A computer controlled car it doesn’t know your goal is 60, all it gets is fastest acceleration because your foot is mashed on the accelerator and the fastest way to get from 40 to 41 is to stay in gear, shifting would take longer to get to 41 mph, but over the longer haul to 60 the car may make up for it in a earlier shift and accept the shifting penalty earlier then later (but in both cases the car does have to pay the shift penalty at some point)

Just buy and install one of these. It’s a great toy for a car guy.

The correct shift point is NEVER the redline. You’d blow up your engine in no time doing that. Fortunately, most if not all cars have a rev-limiter that prevents you from exceeding redline but it is not always a precise cutoff.

The correct shift point is the torque peak which is much lower than the redline and usually lower than the horsepower peak. Done extremely well, you would shift before that point so that the increase in rpm while clutch is in will bring you to the peak.

For a Bugatti Veyron, the torque peak is at 2200 rpm, but unlike most, it stays flat until 5500rpm. You could shift almost anytime from just above idle and get the same results. Redline is probably 6500rpm.

For a Chevy Camaro, you want to hit the torque peak at 5000rpm +/- 100rpm. Redline is probably also 6500rpm.

Torque = acceleration, horsepower = top speed

0-60 runs use as few gears as possible. Many cars never leave 1st gear. In most cars, a 1-2 shift is straight and therefore fast.

Yes and no. Maximum acceleration is going to come from keeping the engine near its torque peak. Some engines due to design or tuning make peak torque at much lower than maximum rpms with the torque numbers falling off substantially as rpm climbs. Often referred to as a “stump puller” amongst hot rodders and racers. An engine with this kind of power production actually would benefit from short shifting (shifting somewhere just after torque begins to fall, but well before max rpm). However in very short run such as 0-60mph the time lost to making the shift (no power is being applied for some fraction of a second) may negate the gains of short shifting. In a longer run, like a 1/4 mile race it very much can be faster to short shift.

It depends on the specific vehicle, type of transmission and skill of the driver.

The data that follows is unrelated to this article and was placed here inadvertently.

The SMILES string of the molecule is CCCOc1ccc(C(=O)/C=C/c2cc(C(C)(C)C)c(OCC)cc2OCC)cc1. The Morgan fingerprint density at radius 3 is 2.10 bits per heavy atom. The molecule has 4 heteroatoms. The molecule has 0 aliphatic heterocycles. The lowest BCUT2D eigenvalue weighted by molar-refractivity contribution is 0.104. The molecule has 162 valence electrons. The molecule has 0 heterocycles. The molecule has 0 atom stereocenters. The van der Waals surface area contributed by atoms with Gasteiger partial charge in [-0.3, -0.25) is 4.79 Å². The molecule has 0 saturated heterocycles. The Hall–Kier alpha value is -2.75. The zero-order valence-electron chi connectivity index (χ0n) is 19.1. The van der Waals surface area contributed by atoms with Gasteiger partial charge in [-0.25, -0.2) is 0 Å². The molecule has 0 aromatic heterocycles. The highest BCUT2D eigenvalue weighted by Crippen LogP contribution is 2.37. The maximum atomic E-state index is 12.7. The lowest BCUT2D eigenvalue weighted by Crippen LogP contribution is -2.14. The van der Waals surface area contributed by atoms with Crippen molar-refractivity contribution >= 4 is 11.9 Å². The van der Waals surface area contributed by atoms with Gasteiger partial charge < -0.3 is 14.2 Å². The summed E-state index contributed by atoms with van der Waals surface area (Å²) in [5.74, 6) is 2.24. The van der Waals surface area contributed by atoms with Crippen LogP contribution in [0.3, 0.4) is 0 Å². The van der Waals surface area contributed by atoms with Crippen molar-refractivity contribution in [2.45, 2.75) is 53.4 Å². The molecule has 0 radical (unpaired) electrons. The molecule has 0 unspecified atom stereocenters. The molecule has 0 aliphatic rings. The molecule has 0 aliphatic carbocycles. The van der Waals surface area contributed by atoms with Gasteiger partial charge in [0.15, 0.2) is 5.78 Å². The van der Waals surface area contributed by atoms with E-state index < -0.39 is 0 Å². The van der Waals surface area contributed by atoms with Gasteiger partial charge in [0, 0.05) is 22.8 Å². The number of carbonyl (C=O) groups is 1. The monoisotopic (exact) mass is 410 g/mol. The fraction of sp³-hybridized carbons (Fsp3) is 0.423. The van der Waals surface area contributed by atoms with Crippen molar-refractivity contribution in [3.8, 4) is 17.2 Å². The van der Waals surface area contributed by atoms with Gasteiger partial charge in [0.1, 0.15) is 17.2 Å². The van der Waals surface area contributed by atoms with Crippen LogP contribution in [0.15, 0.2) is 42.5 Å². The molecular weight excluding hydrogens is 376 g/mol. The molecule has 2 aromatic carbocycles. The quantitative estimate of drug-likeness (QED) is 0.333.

By way of example, the way to get the best launch out of a Lamborghini Diablo for instance is to wind the engine up to 5,000 RPM and dump the clutch. Do it right, and all 4 tires squawk once and you’re hurtling down the road. Do it wrong twice and you’ve destroyed the clutch and are looking at thousands of dollars in repair work.

Some newer vehicles have specific technology that assists with doing a good launch. I have a friend with a 2007 Audi A8, with the Lambo v10 engine. It’s an automatic, and there’s actually a particular sequence of steps that you can do to put it into “launch mode” in order to get the best launch. First you put it into Sport Mode, then turn the Traction Control off, then push the brake all the way to the floor, fourth the gas pedal goes all the way to the floor (this takes some finesse to get right) and then to launch you release the brake. Doing this right, has the car revving at around 2-3krpm before the launch, even with the gas pedal floored prior to launch

Change the vehicle to a motorcycle and things get even more complex, because you’re not only talking about finding the perfect balance of throttle and clutch engagement, but you’re also working feverishly to keep the front wheel down so that you don’t flip the bike over.

Maximum instantaneous acceleration in any given gear occurs when the engine is delivering its peak torque. For launches from a standing start, you are best served by having the engine at its peak-torque RPM and letting the clutch out as rapidly as will allow that RPM to be maintained while holding the accelerator to the floor (this assumes no wheelspin). For an automatic transmission, you’d choose a torque converter with a stall RPM somewhere slightly below that of peak torque.

Highest average acceleration between arbitrary speeds V1 and V2 requires keeping the engine as close as possible to maximum power output - an RPM necessarily greater than the peak-torque RPM - for the entire time between those two speeds. You’re trying to increase your kinetic energy as rapidly as possible, and the only way to do that is by having the engine operate at or near the highest possible mechanical power output level. So you upshift when the RPM exceeds peak-power-RPM by some margin, and when you reengage the clutch, your RPM would ideally be below peak-power-RPM by that same margin. Accelerate until RPM is above peak-power-RPM once again, and upshift again.

If you were using a CVT, you’d configure it so that it would launch with the engine at peak-torque RPM and thereafter the engine would operate continuously at its peak-power RPM.

Yes, maximum acceleration is at the torque peak. But you are forgetting the GEARBOX which is ironic when we are talking about shift points!